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Hearing Your Customer: Jamba Dropped the “Juice”

You can’t argue with words that come straight from your customer’s mouth.

A key part of the Room 214 insights process is interviewing customers, observing the functional, social and emotional drivers that led to purchase. Beginning with open-ended questions allows us to hear the words a customer uses, which are often different than branded product or service names. Being a third party gives us a leg up, as we remain just outside of the company and can remove ourselves from the jargon. When we compare customer interviews with internal brand team interviews, we listen to the distinctions in the way a customer describes the product versus the company.

Brands can lessen this common disconnection by listening to the way their customers speak about their products, the true words they use to describe the progress they’re trying to make. The latest example of a brand reflecting their customer’s point of view is Jamba Juice dropping “Juice” from its name. Why the name change? The company said fans have been calling it “Jamba” for years.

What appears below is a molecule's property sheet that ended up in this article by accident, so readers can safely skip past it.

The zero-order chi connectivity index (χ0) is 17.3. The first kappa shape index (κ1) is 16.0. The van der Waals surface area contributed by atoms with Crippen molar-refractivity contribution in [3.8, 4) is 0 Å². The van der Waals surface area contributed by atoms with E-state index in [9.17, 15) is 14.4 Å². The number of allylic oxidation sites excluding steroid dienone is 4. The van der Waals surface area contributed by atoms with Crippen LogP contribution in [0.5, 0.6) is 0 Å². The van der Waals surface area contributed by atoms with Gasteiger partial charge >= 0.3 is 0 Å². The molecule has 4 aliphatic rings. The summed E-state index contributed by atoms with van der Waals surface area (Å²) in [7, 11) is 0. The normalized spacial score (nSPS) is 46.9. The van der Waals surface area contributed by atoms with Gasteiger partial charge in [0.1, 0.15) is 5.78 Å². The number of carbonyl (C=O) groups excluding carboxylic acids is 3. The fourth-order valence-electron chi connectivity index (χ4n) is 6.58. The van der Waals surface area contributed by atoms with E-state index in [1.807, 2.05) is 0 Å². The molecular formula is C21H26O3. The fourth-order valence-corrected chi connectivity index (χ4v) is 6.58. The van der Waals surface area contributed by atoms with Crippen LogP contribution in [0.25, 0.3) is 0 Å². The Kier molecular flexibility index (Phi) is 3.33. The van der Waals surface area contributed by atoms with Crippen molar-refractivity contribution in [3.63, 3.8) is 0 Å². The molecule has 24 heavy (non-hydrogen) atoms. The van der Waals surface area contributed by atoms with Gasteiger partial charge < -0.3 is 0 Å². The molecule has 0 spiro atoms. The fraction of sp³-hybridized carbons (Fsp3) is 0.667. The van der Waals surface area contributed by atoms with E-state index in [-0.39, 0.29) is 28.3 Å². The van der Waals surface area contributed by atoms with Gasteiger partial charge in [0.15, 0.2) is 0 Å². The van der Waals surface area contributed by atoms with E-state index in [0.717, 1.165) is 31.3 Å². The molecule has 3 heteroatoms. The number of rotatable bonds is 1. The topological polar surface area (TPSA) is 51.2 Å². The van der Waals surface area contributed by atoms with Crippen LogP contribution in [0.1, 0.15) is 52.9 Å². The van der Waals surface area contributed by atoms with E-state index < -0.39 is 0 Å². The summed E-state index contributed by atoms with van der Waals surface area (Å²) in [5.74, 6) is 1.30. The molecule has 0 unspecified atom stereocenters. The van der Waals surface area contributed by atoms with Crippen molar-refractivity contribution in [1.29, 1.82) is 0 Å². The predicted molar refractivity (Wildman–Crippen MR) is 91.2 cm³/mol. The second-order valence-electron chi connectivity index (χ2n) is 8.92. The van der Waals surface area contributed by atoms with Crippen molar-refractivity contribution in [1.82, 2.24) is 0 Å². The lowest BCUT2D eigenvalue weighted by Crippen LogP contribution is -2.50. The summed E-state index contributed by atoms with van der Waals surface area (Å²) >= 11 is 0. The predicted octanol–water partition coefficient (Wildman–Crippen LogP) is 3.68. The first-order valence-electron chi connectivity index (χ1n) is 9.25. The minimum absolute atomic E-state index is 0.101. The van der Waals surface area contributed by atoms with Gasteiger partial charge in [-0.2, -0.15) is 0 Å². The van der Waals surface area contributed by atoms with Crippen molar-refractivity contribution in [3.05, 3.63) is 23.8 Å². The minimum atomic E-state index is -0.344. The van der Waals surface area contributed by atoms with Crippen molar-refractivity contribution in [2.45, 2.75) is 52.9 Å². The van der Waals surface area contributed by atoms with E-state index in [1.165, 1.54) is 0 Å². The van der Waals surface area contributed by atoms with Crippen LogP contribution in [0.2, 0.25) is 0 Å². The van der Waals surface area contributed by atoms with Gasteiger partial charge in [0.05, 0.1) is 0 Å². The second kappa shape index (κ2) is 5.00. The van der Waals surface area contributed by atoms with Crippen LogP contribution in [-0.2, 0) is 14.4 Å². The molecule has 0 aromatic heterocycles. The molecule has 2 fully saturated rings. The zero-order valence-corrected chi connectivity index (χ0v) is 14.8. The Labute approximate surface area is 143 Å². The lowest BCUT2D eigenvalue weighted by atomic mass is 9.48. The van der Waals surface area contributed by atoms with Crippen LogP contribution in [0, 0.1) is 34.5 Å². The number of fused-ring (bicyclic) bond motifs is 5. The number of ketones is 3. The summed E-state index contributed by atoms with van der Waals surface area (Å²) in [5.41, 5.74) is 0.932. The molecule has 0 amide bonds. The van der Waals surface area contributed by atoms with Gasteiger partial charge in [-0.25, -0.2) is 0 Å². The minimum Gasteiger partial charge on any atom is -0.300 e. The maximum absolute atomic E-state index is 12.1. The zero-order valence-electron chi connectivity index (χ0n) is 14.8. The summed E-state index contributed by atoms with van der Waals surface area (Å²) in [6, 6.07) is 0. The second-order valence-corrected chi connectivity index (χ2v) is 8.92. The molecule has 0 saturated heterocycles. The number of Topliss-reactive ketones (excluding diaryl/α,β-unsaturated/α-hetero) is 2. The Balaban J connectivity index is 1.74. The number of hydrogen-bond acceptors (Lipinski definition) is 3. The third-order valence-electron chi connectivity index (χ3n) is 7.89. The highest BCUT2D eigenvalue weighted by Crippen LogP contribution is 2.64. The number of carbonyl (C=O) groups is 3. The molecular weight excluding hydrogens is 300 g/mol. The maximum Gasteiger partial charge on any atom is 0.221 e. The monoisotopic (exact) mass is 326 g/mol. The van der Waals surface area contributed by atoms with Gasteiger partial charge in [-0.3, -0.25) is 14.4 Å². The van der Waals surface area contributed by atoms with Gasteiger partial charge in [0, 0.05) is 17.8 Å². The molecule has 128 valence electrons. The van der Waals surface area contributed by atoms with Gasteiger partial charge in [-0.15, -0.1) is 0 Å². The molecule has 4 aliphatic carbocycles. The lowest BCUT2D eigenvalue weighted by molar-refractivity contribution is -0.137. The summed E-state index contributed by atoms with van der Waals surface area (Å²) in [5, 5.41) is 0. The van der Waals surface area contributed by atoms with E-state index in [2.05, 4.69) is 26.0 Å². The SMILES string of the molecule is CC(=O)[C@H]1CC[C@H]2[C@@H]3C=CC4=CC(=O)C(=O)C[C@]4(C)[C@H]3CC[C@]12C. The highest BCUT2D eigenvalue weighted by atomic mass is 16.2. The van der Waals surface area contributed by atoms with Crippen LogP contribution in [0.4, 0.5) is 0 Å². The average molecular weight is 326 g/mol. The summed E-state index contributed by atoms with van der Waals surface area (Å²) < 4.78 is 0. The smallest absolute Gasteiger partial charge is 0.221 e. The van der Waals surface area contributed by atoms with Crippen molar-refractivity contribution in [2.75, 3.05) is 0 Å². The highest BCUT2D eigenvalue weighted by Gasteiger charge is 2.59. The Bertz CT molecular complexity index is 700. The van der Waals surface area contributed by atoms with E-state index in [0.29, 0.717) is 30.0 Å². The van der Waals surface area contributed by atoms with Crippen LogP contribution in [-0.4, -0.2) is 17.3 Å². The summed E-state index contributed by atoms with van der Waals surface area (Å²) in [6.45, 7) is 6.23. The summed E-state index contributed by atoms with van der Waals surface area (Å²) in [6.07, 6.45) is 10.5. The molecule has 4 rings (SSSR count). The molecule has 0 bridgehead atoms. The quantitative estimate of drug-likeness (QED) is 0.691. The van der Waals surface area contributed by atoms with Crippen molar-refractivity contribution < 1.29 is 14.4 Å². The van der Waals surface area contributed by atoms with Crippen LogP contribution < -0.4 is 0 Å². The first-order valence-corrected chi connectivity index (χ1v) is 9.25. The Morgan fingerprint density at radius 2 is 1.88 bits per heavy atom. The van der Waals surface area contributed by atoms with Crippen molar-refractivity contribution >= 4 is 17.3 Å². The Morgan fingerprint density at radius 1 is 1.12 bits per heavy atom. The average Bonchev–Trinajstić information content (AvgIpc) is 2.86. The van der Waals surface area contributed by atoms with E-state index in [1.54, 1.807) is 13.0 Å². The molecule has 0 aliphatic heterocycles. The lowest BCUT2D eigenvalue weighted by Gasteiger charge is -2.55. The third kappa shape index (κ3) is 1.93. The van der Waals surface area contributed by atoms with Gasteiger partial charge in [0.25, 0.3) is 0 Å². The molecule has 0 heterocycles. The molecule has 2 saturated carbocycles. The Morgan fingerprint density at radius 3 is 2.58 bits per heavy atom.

The name update is a small aspect of the brand’s evolution, which includes an expansion of menu offerings and customer experience-focused store updates of kiosks and self-service coolers. Jamba hopes to modernize its perception during the age in which consumers are more conscious of added sugars and empty calories that juice traditionally has. In line with the wellness movement, they also announced a focus on plant-based alternatives and ingredients of the moment, such as blue spirulina, a pigment derived from blue-green algae.

“We’re growing up with our customers.”
- Geoff Henry, Jamba President

While removing a word from the sign doesn’t seem like a bold move, Jamba’s updates have one thing in the center: the customer. "We're staying true to our heritage as an innovator in the space and refreshing the brand to stay focused on how we can make it easier, better and faster for guests to live a more active lifestyle,” Henry shared in an interview with Restaurant Business.

When we listen to how customers talk about brands and use products, we can meet them where they are, giving solutions that will help them make progress in their lives.

Laura Oxler



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